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All things pertaining to wireless and RF links
By Robert Mann
#99852
I am trying to configure the SPI - UART baud rate to something above 9600.

struct SPI_UART_cfg SPI_Uart_config = {
0x50,0x00,0x03,0x10};

Doing the math with the crystal that is being used I cant come up with much. I tried using

struct SPI_UART_cfg SPI_Uart_config = {
0x20,0x00,0x03,0x10};

To get 38400 and even that is unreliable.

Am I missing something or does anyone have any suggestions?
By follower
#99890
Robert Mann wrote:I am trying to configure the SPI - UART baud rate to something above 9600.

struct SPI_UART_cfg SPI_Uart_config = {
0x50,0x00,0x03,0x10};

Doing the math with the crystal that is being used I cant come up with much.
I used Python to save using my brain based on the formula on page 17 of the SPI UART data sheet.

To calculate the original value (for 9600) I got this:
Code: Select all
>>> hex((12288000/1)/(9600*16))
'0x50'
struct SPI_UART_cfg SPI_Uart_config = {
0x20,0x00,0x03,0x10};

To get 38400 and even that is unreliable.
I got the following divisor value for 38400:
Code: Select all
hex((12288000/1)/(38400*16))
'0x14'
How did you reach your value?
Am I missing something or does anyone have any suggestions?
Assuming the value is correct I assume (but haven't confirmed) that you also need to change the WiFly's baud rate--and I assume you have to do this before changing the SPI-UART baud rate.

--Philip;
By Robert Mann
#100865
Doing the math you are correct. I have tried it that way and still no luck. I get stable results at 9600 baud only. It works at 38400 with some minor errors but there should be no errors.

Doing the math I can not find any other solid numbers using that crystal combination other than 9600 and 38400. Am I doing something wrong here? Am I missing a chance to preload something?

Anyone been able to get the WiFly shield to operate above 9600 communicating with the SPI to UART bridge?

If so can you share your numbers or a part of your code that sets up the configuration?

follower wrote:
Robert Mann wrote:I am trying to configure the SPI - UART baud rate to something above 9600.

struct SPI_UART_cfg SPI_Uart_config = {
0x50,0x00,0x03,0x10};

Doing the math with the crystal that is being used I cant come up with much.
I used Python to save using my brain based on the formula on page 17 of the SPI UART data sheet.

To calculate the original value (for 9600) I got this:
Code: Select all
>>> hex((12288000/1)/(9600*16))
'0x50'
struct SPI_UART_cfg SPI_Uart_config = {
0x20,0x00,0x03,0x10};

To get 38400 and even that is unreliable.
I got the following divisor value for 38400:
Code: Select all
hex((12288000/1)/(38400*16))
'0x14'
How did you reach your value?
Am I missing something or does anyone have any suggestions?
Assuming the value is correct I assume (but haven't confirmed) that you also need to change the WiFly's baud rate--and I assume you have to do this before changing the SPI-UART baud rate.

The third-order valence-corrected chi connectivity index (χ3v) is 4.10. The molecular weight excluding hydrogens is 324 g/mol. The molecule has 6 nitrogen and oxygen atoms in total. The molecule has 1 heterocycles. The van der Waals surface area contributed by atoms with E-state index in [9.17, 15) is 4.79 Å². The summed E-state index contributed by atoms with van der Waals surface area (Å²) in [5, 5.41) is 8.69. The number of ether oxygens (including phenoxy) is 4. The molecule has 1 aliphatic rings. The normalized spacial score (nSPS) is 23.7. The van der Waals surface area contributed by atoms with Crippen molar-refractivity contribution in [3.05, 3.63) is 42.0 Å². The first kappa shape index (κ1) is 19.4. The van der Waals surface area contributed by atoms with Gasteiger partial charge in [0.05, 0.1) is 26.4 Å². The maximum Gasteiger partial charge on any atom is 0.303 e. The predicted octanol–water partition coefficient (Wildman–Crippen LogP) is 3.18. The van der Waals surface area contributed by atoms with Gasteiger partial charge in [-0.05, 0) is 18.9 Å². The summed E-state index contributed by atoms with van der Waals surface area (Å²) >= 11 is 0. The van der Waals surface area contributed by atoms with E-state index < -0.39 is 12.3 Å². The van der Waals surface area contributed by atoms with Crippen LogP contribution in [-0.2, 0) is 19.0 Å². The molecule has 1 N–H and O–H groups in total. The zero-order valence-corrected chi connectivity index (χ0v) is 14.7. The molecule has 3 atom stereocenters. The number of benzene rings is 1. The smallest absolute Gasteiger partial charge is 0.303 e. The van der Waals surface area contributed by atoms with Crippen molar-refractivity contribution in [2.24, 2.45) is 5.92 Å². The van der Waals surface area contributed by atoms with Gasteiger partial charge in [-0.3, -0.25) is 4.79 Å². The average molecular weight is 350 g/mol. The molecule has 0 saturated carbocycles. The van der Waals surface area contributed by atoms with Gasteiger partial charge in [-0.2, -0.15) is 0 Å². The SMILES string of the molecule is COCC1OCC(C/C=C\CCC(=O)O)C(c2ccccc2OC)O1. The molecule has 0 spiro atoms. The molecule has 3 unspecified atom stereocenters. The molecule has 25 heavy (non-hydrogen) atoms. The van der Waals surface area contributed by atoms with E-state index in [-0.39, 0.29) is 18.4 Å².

--Philip;
By follower
#101583
Robert Mann wrote:Doing the math you are correct. I have tried it that way and still no luck. I get stable results at 9600 baud only. It works at 38400 with some minor errors but there should be no errors.
When you say "minor errors" do you mean corrupted characters or do you mean missing characters?

If the problem is missing characters then the issue at 38400 baud may be related to the need for hardware flow control. The alpha 0 release of the WiFly library implements hardware flow control but the tutorial example doesn't.

I have been working on adding baud rate support to the SPI UART library that is part of the WiFly library and have encountered the same issue (corrupted characters) you did at speeds other than 9600 and 38400.

I have made contact with the engineer who designed the board and will update you when I find out more.

Thanks for your report--I was grateful that I didn't spend some confused hours discovering it myself! (Which I realise is little consolation. :) )

--Philip;
By follower
#102541
follower wrote:I have made contact with the engineer who designed the board and will update you when I find out more.
(Whoops, I should have added "assuming I don't completely forget to post a followup", sorry!)

So, I have talked to the engineer and we can confirm that the current revision of the WiFly and SPI-UART breakout can only communicate reliably at 9600 and 38400 due to the crystal used.

--Philip;
By bswift5528
#107020
Wait, really? Has this changed in the last few months? I kind of need to push much higher than that for what I have in mind. Any chance it will ever be able to do somewhere in the ballpark of 0.25 Mbaud? I really hope that's possible. :(
By follower
#107105
bswift5528 wrote:Has this changed in the last few months?
Yes, this has changed recently with a different crystal (~14MHz) now used.
Any chance it will ever be able to do somewhere in the ballpark of 0.25 Mbaud?
I think in theory the SPI-UART connection should now be able to support ~900 kilo-bits per second but I've not tested actual throughput. I'm also not sure what overhead the library adds at the moment. I'm also not sure what other factors will limit the throughput.

--Philip;
By Kybo_Ren
#107223
This is just an "FYI" post, sort-of (not really) related to this thread.

I recently had trouble with my WiFly where it would not join a wireless network (from DD-WRT on a WRT54-GL set as WPA2, AES+TKIP) very near by. The strange part was that I had successfully joined this exact network a number of times before, but it no longer would connect.

After I told it to "join open" (the name of my WPA2 protected network is, ironically, "open"), it would say something like:
Code: Select all
<2.19> join open                                                               
Auto-Assoc open chan=3 mode=MIXED SCAN OK